The Hamptons Police Department announced they are way behind on their revenue goals as the end of the year approaches. Administrators in the department blame the shortfall on officers’ failure to issue fines at the levels the department anticipated.
So the department can at least hope to meet minimum expectations for funding obtained by ticketing, the Chief of the Hamptons Police has instructed patrol officers to adopt a more proactive approach to enforcing local laws and ordinances. “Our patrols have historically generated a lot more money than we’ve seen this year,” Hamptons Police spokesman Larry Hirsch says. “Our statistics show that ticketing has dropped precipitously for a number of common offenses.”
Among the areas in which police seem to have been lax in their enforcement are local rules and regulations pertaining to dress. “In most years our officers issue at least 45 summonses to people caught wearing white after Labor Day,” Hirsch says. “At $75 per offense, that’s been a cash cow for us. And this year, they only issued 12 tickets for that offense.”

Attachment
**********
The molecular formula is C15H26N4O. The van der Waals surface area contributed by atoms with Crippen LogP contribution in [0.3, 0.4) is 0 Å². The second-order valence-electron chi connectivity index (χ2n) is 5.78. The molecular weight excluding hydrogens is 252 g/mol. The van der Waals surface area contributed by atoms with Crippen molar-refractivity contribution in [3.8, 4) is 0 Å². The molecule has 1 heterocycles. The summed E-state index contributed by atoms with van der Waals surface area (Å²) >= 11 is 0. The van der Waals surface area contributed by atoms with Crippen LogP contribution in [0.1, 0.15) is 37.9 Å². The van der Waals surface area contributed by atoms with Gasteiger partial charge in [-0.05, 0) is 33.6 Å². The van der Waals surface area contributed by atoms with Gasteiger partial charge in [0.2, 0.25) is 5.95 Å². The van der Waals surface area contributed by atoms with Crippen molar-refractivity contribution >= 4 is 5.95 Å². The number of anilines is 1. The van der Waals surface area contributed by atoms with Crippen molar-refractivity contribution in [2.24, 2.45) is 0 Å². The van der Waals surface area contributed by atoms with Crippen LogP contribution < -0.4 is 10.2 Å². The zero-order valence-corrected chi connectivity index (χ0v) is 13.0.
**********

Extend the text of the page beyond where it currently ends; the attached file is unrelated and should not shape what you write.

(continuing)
Numbers were similarly down in Sag Harbor, where violations of the mandated Casual Attire Code have typically meant large fines for out-of-towners unfamiliar with the law. Hirsch sounded like he suspects officers have grown unwilling to enforce this particular regulation.
“In 2016, we were pulling in thousands a day nabbing guys for wearing neckties in Sag Harbor Village. That should be like shooting fish in a barrel. This year, it was down to a paltry $500 a day, on average. Our guys have to do better.”
The most marked decline in the past year has been in the issuance of tickets for violations of the Hamptons Live Music Code, which regulates the playlists of local bands when they play in nightclubs and restaurants, and forbids the playing of certain overplayed cover tunes.
“If our officers didn’t fine anybody for playing ‘Brown Eyed Girl’ in 2017, they obviously haven’t been listening very carefully,” Hirsch. The Live Music Code also requires that instrumental solos played by musicians in local bands be “concise, to the point, and no more than one minute in length.” Apparently, police were turning a blind eye to violations of the rule. “For the first time since the code was enacted, we didn’t issue a single summons for a long, pointless guitar solo,” says Hirsch. “Have all of the guitarists suddenly gotten better—could be, but I seriously doubt it.” Hirsch warns residents to expect heightened scrutiny in the coming weeks as officers seek to issue many more tickets in order to make up the lost ground.